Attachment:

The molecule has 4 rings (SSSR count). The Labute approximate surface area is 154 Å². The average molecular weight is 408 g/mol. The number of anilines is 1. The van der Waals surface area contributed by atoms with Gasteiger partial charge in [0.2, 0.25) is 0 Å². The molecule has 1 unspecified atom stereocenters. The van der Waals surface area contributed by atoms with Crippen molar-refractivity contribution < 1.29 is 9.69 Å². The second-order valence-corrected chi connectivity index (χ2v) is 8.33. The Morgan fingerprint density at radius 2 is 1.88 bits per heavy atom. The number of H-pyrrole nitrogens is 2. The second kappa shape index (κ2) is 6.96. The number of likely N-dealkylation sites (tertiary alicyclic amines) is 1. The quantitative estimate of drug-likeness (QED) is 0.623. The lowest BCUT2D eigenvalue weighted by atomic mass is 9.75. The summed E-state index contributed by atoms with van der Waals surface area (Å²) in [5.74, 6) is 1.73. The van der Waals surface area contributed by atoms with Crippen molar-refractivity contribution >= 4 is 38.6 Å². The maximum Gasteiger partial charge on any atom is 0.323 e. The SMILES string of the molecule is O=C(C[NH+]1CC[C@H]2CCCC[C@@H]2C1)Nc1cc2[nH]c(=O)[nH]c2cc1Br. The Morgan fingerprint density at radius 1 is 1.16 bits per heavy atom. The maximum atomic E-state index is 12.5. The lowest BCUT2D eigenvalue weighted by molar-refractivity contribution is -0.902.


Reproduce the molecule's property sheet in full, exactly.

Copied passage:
The molecule has 4 rings (SSSR count). The Labute approximate surface area is 154 Å². The average molecular weight is 408 g/mol. The number of anilines is 1. The van der Waals surface area contributed by atoms with Gasteiger partial charge in [0.2, 0.25) is 0 Å². The molecule has 1 unspecified atom stereocenters. The van der Waals surface area contributed by atoms with Crippen molar-refractivity contribution < 1.29 is 9.69 Å². The second-order valence-corrected chi connectivity index (χ2v) is 8.33. The Morgan fingerprint density at radius 2 is 1.88 bits per heavy atom. The number of H-pyrrole nitrogens is 2. The second kappa shape index (κ2) is 6.96. The number of likely N-dealkylation sites (tertiary alicyclic amines) is 1. The quantitative estimate of drug-likeness (QED) is 0.623. The lowest BCUT2D eigenvalue weighted by atomic mass is 9.75. The summed E-state index contributed by atoms with van der Waals surface area (Å²) in [5.74, 6) is 1.73. The van der Waals surface area contributed by atoms with Crippen molar-refractivity contribution >= 4 is 38.6 Å². The maximum Gasteiger partial charge on any atom is 0.323 e. The SMILES string of the molecule is O=C(C[NH+]1CC[C@H]2CCCC[C@@H]2C1)Nc1cc2[nH]c(=O)[nH]c2cc1Br. The Morgan fingerprint density at radius 1 is 1.16 bits per heavy atom. The maximum atomic E-state index is 12.5. The lowest BCUT2D eigenvalue weighted by molar-refractivity contribution is -0.902.